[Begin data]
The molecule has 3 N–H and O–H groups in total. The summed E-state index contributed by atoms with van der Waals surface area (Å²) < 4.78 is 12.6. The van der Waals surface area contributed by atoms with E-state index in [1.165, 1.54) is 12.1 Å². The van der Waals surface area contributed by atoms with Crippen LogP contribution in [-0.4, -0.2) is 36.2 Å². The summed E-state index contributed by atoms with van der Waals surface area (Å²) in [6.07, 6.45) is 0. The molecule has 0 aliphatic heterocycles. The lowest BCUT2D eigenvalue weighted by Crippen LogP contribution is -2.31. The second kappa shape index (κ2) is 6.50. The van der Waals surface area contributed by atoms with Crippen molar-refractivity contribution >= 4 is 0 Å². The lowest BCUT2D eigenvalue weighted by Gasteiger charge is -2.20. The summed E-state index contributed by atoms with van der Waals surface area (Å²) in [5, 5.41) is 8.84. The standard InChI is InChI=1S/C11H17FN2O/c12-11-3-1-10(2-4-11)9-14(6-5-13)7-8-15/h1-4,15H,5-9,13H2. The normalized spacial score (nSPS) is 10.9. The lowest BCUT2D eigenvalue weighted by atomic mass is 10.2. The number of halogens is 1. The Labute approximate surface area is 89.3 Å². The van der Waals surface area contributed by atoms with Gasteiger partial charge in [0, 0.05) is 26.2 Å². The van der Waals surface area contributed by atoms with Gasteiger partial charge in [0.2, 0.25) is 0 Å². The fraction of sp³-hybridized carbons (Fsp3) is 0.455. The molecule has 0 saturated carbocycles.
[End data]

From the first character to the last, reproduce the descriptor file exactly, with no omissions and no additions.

The molecule has 3 N–H and O–H groups in total. The summed E-state index contributed by atoms with van der Waals surface area (Å²) < 4.78 is 12.6. The van der Waals surface area contributed by atoms with E-state index in [1.165, 1.54) is 12.1 Å². The van der Waals surface area contributed by atoms with Crippen LogP contribution in [-0.4, -0.2) is 36.2 Å². The summed E-state index contributed by atoms with van der Waals surface area (Å²) in [6.07, 6.45) is 0. The molecule has 0 aliphatic heterocycles. The lowest BCUT2D eigenvalue weighted by Crippen LogP contribution is -2.31. The second kappa shape index (κ2) is 6.50. The van der Waals surface area contributed by atoms with Crippen molar-refractivity contribution >= 4 is 0 Å². The lowest BCUT2D eigenvalue weighted by Gasteiger charge is -2.20. The summed E-state index contributed by atoms with van der Waals surface area (Å²) in [5, 5.41) is 8.84. The standard InChI is InChI=1S/C11H17FN2O/c12-11-3-1-10(2-4-11)9-14(6-5-13)7-8-15/h1-4,15H,5-9,13H2. The normalized spacial score (nSPS) is 10.9. The lowest BCUT2D eigenvalue weighted by atomic mass is 10.2. The number of halogens is 1. The Labute approximate surface area is 89.3 Å². The van der Waals surface area contributed by atoms with Gasteiger partial charge in [0, 0.05) is 26.2 Å². The van der Waals surface area contributed by atoms with Gasteiger partial charge in [0.2, 0.25) is 0 Å². The fraction of sp³-hybridized carbons (Fsp3) is 0.455. The molecule has 0 saturated carbocycles.